Hello all! This is Accademia Riaci Tokyo staff.
This time we proudly report culinary art lesson by Prof. Francesco Coniglio. He is the director professor of Culinary Art Course for Professionals, and also he is the professor of Italian federal hotel and catering academy, “Alberghiero”. He is extremely popular as a restaurant advisor, and works as master chef for private parties for celebrities.
Although I am a beginner for cooking, mouth-watering menu drove me to join this lesson. I was also very curious to take a look at such a famous master chef.
Menu of the day:
Fresh macaroni pasta ragu sauce
Shrimp and zucchini maltagliati neri (squid ink black pasta)
Almond powder baked cake with apple compote
Just looking at the menu, I feel already hungry. This lesson was for Italian home cooking, however, the new trend is innovated in the combination of macaroni from south Italy and ragu sauce from north Italy, and also in the combo of almond powder cake in south Italy and apple compote from north Italy.
There are many things to prepare to make those three recipes.
・Ragu sauce and meatballs in the sauce
・Fresh pasta for macaroni
・Sepia ink fresh pasta for maltagliati neri
・Sauce for maltagliati neri
All those processes were done almost simultaneously under the instructions from professor, and I would like pick up to write about macaroni pasta ragu souce out of those recipes.
～Preparation of ragu sauce～
Stir-fri onion and garlic slowly, then sauté pork rib chop and fresh hot pepper. During this process. saturate dried porcini mushroom in water. Once pork is cooked, pour red wine and boil down. Squeeze extra moisture out of porcini mushroom and cut into tiny pieces to add the pork. Puree whole tomato and add warm water, then cook with pork for one hour at low heat.The Prof. Coniglio gave us detailed advices how to stir-fri onion, add red wine, saturate porcini mushroom, and not to break hot pepper pods since they gets too spicy. All practical tips.
While cooking ragu sauce, preparation of meatballs and pasta dough starts. Firstly, mix ground meat, egg, bread damped then squeezed out excess moisture, Parmigiano cheese, minced garlic and Italian parsley well. Add small amount of olive oil to stick to small balls. Put them into ragu sauce then cook for more 30 minutes. During this process, the professor keeps explaining the difference of bread or breadcrumb in Japan and Italy.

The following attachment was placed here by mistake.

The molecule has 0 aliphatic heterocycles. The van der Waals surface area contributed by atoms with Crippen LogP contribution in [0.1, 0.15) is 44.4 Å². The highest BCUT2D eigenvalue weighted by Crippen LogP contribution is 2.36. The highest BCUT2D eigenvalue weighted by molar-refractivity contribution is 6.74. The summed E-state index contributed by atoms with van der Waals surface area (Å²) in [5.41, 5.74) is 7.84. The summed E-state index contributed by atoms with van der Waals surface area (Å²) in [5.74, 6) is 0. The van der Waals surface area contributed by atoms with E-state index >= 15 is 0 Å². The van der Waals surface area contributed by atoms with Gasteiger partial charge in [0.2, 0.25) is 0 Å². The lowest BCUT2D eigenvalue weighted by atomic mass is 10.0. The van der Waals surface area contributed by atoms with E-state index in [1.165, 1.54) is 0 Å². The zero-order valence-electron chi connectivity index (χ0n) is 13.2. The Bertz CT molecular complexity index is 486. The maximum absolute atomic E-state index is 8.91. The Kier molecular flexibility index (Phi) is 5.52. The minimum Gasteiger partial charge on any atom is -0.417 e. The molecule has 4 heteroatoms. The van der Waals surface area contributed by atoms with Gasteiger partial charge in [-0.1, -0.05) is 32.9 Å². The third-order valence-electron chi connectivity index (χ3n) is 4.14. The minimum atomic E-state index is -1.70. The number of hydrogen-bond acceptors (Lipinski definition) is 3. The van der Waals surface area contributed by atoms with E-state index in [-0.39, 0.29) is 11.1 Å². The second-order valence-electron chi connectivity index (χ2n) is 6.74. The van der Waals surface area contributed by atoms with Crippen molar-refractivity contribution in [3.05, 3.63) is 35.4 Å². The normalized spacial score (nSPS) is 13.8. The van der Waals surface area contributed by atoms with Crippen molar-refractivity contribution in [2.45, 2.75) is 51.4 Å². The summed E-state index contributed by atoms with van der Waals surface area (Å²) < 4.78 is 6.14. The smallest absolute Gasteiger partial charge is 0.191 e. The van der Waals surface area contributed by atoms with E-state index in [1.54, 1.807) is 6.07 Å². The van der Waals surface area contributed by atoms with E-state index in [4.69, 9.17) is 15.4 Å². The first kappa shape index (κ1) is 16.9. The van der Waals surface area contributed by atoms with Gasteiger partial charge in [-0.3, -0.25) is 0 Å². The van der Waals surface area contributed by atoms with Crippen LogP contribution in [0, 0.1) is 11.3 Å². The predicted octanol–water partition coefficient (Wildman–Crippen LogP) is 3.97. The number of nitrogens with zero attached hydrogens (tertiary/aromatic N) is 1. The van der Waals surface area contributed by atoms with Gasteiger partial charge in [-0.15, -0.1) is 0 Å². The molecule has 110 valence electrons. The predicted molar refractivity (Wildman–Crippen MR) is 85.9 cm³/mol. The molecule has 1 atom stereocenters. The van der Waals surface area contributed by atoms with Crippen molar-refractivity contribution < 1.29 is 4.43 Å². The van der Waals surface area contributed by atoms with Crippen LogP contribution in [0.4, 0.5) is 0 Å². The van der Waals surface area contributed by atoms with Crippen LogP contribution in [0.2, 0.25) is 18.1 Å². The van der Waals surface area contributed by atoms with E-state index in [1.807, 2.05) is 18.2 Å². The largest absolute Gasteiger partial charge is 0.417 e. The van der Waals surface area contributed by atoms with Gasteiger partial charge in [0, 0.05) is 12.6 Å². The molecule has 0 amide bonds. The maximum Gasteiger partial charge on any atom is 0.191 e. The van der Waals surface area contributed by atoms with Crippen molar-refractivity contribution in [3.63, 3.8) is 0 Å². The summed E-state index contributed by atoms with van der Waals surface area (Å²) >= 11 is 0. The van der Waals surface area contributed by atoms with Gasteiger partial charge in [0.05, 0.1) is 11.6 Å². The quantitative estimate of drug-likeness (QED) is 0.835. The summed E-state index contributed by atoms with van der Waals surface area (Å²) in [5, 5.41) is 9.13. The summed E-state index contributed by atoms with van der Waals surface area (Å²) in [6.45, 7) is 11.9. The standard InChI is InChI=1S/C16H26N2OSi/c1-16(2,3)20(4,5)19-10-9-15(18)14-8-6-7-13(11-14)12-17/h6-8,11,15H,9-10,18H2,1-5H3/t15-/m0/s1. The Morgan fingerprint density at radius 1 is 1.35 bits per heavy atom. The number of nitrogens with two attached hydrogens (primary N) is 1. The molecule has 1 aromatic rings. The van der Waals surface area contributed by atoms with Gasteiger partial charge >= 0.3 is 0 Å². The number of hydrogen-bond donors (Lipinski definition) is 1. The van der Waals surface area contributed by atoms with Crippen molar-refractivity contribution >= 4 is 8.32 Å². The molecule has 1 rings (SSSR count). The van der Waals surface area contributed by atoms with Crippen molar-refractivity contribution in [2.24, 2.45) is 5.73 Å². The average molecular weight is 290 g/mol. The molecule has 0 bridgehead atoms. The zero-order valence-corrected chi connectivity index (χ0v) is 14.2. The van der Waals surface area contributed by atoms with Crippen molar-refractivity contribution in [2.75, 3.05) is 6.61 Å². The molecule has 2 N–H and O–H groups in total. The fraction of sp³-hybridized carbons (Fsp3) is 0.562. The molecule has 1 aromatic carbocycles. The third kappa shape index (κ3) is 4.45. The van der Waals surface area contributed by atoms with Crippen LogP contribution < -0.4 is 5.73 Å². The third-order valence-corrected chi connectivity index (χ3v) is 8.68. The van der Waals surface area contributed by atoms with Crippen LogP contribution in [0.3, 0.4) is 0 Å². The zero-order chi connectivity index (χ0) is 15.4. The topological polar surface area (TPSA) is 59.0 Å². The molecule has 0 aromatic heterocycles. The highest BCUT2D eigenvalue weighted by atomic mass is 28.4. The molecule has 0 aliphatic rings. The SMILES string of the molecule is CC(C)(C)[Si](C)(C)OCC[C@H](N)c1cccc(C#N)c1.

Start with dough. Circle with semolina flour to stop pouring, knead the semolina flour, salt, olive oil, and water. The professor shows example in front of us. He sprinkles salt on the semolina flour, and olive oil particles shine in the water. We were amazed how quickly and easily he made the dough. Yes, that was master chef technic!
After mixing dough, we left it for 20 to 30 minutes in the fridge.The amount of water and flour needs to be adjusted according to the size of egg and the fineness of the semolina flour. I assumed that it cannot be simply measured but that you need to learn by hand. The professor advised that we need more water for fine semolina flour, and that we need to pay attention when we start mixing dough.
（This time we also prepared black pasta with squid ink. While macaroni uses traditional ingredients without egg, this black pasta uses semolina flour and normal flour half and half, then egg to make dough. In Japan, flour has much smaller grain in Italy, he sensed it out the right way and changed amount of mixture on the spot to make the right softness of the dough.
I was curious most how to shape macaroni. We took it out the dough from fridge, then cut into small pieces and twirled around skewers (like BBQ skewers with non-slippery surface). Then we rolled them on the board quickly and take the dough off from the skewers. This was harder than I expected. You should not push the stick too strong. Otherwise, the dough gets sticky and cannot be removed from the skewers. To prepare portions for 8 people, all of us including professor repeated this process: cut pieces, twirled, rolled, and removed dough. At first, we were clumsy but got more smooth and fun in steps. Some macaroni had holes, or irregular length, but it is OK. This added more feeling of handmade. Most important tip is keeping certain thickness of the macaroni, so that each piece can be boiled with the same amount of time.
Finally, we boiled pasta and mixed it with sauce. Fresh pasta needs shorter time for cooking than dried one. According to the professor, to prevent pasta sticking each other, we can add some olive oil into the boiling water. Also, estimate shorter time of cooking,then sauté and blend with sauce for better taste.
Tasting time. Macaroni we prepared by ourselves one by one had perfect “al dente” texture, and ragu sauce blended with pasta tasted excellent. Indeed, best pasta I had ever had. Even pork lib and meatballs in ragu sauce can be served as main dish in other times. Therefore, you can enjoy this recipe again later.
Other recipes can be also arranged by changing shrimp or compote of the dessert. Prof. Coniglio said, “The characteristics of the Italian cooking are its regional variety and the method of getting best out of all ingredients.” Yes, I agreed and I could taste each ingredient in all recipes. I was pleased with his comment that our macaroni had irregular shapes, but it was also very good for home cooking.
Not only home cooking lesson on that day, his lessons this time were arranged to use all ingredients available in Japan. You can practice his authentic recipes at home remembering his advises. The lessons were not just watching demonstrations, and you actually cooked by yourself, therefore, it is much easier to remember and practice later.
Moreover, Accademia Riaci school in Italy has Italian Home Cooking course you can join every week besides this Culinary Art Course for Professionals. You can learn best tasting Italian home cooking recipes you can prepare at your kitchen for life.